Avocado prices hit new highs ahead of Super Bowl demand

Whether you plan to make your own guacamole or pick up your favorite brand of pre-made dip at the store, you might experience some sticker shock at the cash register.  The price of avocados hit a record high at the beginning of February as a combination of supply and demand factors pushed the cost of the popular fruit to levels not seen in decades.

According to an index that tracks prices in Mexico’s largest avocado-growing region, the price of a 9-kilogram box of Hass avocados was $26.23 on Feb. 3, marking the highest price on the index in two decades at this time of year, Bloomberg reports.


And unlike previous years, where a shortfall of supply drove avocado prices up, that is not the case now.

In January alone, Mexico sent more than 222 million pounds of avocados into the U.S., and the state of California harvested more than 8.8 million pounds, according to Produce News. Even with more than a quarter of a billion pounds of avocados on the market, keeping up with customer demand has been difficult.

The two most popular sizes of avocados are trading for nearly $60 per carton, and even the smaller varieties are over $40 a carton. Rob Wedin, the executive vice president of fresh sales for Calavo Growers Inc. in California, said these prices are a result of retailers stocking up their supply as the Super Bowl draws near.

Each year ahead of the Super Bowl, avocado prices jump higher as people buy in bulk to make guacamole for their parties. However, Bloomberg reported this year’s historic price level stems from the push in demand due to the Super Bowl combined with labor shortages and wage hikes as well as higher production costs.


Prices are up across the board at retailers, particularly at the grocery store. Business Insider shared data from the Hass Avocado Board that showed fruit cost nearly 15% more than this time last year.

But even as avocado prices hit a high, demand remains constant — and high prices might, too. Wedin, of Calavo Growers, told Produce News he expects demand to hold steady after the football season ends, and David Magana, a senior analyst for Rabobank International, told Bloomberg the weeks after the Super Bowl will be telling.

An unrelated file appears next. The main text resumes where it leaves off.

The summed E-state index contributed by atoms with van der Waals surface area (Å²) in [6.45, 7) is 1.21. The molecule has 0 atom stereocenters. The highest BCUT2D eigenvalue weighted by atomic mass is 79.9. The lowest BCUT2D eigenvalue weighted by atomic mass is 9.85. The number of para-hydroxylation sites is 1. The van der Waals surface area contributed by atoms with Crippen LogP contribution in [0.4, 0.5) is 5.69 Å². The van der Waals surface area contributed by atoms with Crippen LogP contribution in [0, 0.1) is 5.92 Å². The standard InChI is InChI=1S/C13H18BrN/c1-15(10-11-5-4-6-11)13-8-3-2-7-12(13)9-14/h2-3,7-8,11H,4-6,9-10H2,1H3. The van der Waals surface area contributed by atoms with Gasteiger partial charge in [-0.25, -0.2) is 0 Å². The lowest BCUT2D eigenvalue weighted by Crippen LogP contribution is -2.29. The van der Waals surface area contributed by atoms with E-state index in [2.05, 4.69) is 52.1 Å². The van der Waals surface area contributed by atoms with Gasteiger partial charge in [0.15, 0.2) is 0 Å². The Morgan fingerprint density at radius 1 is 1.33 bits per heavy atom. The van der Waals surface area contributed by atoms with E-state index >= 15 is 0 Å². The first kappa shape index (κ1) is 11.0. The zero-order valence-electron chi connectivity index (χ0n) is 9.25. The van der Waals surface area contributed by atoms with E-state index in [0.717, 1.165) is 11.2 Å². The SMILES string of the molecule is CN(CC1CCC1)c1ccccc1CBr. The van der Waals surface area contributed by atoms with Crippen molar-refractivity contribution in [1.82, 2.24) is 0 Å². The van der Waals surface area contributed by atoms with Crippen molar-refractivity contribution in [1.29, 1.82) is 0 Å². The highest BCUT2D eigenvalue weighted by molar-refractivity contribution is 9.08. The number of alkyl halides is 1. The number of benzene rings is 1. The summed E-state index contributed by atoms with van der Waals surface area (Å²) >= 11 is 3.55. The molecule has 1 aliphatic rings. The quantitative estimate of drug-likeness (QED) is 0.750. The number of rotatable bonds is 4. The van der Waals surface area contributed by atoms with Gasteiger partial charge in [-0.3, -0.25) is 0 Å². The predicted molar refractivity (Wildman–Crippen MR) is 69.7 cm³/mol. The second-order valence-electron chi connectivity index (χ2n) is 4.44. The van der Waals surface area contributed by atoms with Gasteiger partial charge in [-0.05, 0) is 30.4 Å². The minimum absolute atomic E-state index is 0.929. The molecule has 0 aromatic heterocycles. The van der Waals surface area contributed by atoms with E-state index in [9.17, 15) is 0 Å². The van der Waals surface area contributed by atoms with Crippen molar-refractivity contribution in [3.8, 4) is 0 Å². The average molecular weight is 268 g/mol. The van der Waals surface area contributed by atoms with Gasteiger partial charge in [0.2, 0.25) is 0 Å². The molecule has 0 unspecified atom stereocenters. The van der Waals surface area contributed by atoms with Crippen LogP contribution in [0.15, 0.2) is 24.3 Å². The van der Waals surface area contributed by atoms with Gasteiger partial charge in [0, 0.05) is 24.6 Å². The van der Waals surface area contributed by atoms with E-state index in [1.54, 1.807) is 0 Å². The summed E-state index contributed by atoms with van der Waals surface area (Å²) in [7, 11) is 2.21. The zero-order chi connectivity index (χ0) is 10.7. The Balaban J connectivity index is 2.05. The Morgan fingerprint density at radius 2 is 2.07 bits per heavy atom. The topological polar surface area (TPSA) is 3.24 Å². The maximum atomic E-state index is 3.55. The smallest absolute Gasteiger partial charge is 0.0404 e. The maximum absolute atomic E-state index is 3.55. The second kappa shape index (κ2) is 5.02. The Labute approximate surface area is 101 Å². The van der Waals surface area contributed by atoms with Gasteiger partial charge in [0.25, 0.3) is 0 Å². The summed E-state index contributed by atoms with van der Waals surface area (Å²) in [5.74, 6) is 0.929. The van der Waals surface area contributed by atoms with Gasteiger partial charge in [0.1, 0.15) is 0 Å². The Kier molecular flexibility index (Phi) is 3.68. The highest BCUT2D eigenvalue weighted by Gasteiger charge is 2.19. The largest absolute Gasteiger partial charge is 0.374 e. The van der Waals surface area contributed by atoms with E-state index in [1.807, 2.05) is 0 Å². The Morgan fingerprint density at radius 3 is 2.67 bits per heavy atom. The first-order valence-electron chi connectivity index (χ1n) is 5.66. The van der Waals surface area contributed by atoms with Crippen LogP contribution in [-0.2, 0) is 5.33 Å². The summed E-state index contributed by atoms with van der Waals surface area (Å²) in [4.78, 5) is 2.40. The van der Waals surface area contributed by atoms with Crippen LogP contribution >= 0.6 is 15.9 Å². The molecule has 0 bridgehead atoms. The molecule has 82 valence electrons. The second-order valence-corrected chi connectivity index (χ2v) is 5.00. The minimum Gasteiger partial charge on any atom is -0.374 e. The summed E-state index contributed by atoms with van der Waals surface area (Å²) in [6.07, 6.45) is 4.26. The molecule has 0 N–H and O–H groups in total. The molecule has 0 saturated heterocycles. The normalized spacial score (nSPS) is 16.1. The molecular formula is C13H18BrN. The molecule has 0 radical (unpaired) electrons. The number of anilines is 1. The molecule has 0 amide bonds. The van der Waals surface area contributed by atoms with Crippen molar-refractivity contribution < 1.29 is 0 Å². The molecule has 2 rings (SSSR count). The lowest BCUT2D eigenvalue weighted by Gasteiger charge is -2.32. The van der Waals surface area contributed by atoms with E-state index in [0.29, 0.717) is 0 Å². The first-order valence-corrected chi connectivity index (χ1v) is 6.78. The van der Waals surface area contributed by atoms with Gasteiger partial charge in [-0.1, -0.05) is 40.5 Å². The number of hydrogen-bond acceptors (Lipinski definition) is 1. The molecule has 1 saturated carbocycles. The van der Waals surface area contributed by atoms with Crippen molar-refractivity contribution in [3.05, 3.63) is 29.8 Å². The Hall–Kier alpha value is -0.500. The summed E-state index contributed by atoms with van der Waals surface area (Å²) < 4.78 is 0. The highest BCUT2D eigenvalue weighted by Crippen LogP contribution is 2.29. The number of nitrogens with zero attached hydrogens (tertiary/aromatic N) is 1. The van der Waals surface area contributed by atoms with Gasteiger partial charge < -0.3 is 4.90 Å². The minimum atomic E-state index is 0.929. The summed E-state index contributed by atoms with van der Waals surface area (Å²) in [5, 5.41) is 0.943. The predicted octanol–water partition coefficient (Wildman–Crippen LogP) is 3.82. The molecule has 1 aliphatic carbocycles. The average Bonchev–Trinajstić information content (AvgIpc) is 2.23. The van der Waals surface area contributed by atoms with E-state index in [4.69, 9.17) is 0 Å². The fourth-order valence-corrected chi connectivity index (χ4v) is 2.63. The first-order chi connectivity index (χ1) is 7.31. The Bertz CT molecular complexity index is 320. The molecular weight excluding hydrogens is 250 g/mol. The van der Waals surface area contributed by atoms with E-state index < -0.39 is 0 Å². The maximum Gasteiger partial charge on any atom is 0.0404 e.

“If we continue to see higher prices despite better availability in the next couple of months, that’ll tell us the demand is there — not just for Super Bowl weekend, but year-round,” Magana told Bloomberg.

How To Watch The Super Bowl Without Cable

Super Bowl LVI will air on NBC on Feb. 13. If you don’t have cable, you can still tune into the Super Bowl. You can stream it on Peacock or the NBC Sports app. But if you want to avoid subscription fees, the original way to watch the Super Bowl remains the most cost-effective and reliable: install an over-the-air digital antenna. Since the game always airs on either CBS, Fox or NBC — three of the major over-the-air broadcast networks — it’s totally free for anyone with a TV and antenna to watch on their local affiliate.

If you’ve already got your over-the-air antenna set up and your local NBC affiliate is already scanned into your channel lineup, simply flip to that station on the day of the game and enjoy the coverage from start to finish, fee-free, including NBC’s pre- and post-game shows, all the commercials and the halftime show.

If you don’t have an over-the-air antenna, check out this guide on finding the best one for your needs, then install it and run a scan for channels on your TV. Your local NBC affiliate should be among the ones you receive, and that’s where you’ll want to flip on game day.

About the Author
Marie Rossiter

Marie is a freelance writer and content creator with more than 20 years of experience in journalism. She lives in southwest Ohio with her husband and is almost a full-fledged empty nest mom of two daughters. She loves music, reading, word games, and Walt Disney World. You can find her writing about her personal health journey at marierossiter.substack.com and connect with her at marierossiter@gmail.com More.